A small-scale campaign to purchase hardware for a project cut loose by Red Hat.
From the campaign, by James Cammarata, the new project lead:
Created in 2007 by Michael DeHaan, Cobbler is a Linux installation server that allows for rapid setup of network installation environments. It glues together and automates many associated Linux tasks […] Cobbler was originally a Fedora/Red Hat sponsored project, and is currently a key part of the Red Hat Satellite/Spacewalk project. Since March of 2012, the project leadership has changed and it is no longer receiving direct support from Red Hat in terms of money or development contributions.
MediaGoblin is a “free software media publishing platform”, a free alternative to many popular sites: YouTube (video), Flickr (photos), SoundCloud (audio) and the like. It aims to support truly decentralized publishing and sharing. It was borne from a Free Software Foundation meeting in 2008, recognising the lack of response in the free software space to popular commercial web-based media hosting and sharing sites. Minor releases were made up until October 2012 when the crowdfunding campaign began. There was a stated aim to reach v1.0 by the end of the campaign-funded development period.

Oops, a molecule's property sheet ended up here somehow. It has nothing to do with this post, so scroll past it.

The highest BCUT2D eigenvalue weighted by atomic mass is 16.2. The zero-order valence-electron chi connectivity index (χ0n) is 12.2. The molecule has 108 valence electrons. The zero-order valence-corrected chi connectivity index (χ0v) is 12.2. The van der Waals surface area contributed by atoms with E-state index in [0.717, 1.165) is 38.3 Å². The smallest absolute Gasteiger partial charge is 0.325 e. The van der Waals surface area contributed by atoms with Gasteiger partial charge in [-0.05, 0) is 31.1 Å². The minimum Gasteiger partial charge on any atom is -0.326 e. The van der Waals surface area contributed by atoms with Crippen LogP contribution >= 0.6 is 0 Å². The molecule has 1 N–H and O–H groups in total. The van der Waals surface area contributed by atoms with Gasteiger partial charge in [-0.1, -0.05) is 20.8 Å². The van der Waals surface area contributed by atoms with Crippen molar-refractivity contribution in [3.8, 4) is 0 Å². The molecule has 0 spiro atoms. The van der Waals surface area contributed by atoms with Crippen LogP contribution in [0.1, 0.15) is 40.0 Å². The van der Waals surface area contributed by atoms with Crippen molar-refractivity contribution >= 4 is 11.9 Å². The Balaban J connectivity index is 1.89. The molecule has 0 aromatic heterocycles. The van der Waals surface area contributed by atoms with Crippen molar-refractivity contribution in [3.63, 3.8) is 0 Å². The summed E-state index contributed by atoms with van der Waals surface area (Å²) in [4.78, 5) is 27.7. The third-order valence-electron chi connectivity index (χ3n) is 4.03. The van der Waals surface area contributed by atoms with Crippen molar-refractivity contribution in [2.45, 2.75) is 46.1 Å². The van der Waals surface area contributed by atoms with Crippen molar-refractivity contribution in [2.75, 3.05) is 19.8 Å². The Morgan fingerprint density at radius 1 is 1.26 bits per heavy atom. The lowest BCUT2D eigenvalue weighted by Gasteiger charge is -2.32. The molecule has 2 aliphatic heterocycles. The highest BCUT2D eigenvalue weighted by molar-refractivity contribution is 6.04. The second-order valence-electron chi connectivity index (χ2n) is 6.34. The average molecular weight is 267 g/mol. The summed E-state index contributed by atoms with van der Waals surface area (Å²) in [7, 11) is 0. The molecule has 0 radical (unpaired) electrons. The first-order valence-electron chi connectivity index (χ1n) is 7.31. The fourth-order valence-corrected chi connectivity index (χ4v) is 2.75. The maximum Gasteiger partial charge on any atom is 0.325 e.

The campaign reached over 70% of its goal amount, but as the campaign did not follow the “threshold pledge” model of Kickstarter, it has still enabled significant work to be completed. Chris Webber, the main developer, chose to work on MediaGoblin full time for a year (as was the aim of the original target). Webber previously worked as a software engineer at Creative Commons.
Since the fundraiser ended, as of January 2014, 5 major versions of the software have been released. Code is hosted at Gitorious. Releases have added support for 3D models, documents, specifying media file licenses, media file gelocation, and improved plugin architecture. Development of an Android app has also begun. The project hosted several interns as part of Google Summer of Code / GNOME Outreach Program for Women in the middle of 2013.
“Like DropBox, but with your own cloud” promised this campaign, and it was funded in a single day. git-annex is a plugin for the popular version control system git, which has the potential to be used to sychronise one’s files across multiple machines – a la Dropbox. The campaign was to fund further development on this plugin as well as a graphical interface to it to make it accessible and usable by non-developers.
The initial fundraiser was for three months’ work (one might suspect rather optimistically budgeted); the eventual wild success of the campaign meant Joey Hess, the original author of git-annex, was able to work on these projects for a full year.
git-annex allows managing files with git, without checking the file contents into git. While that may seem paradoxical, it is useful when dealing with files larger than git can currently easily handle, whether due to limitations in memory, time, or disk space.
git-annex is designed for git users who love the command line. For everyone else, the git-annex assistant turns git-annex into an easy to use folder synchroniser.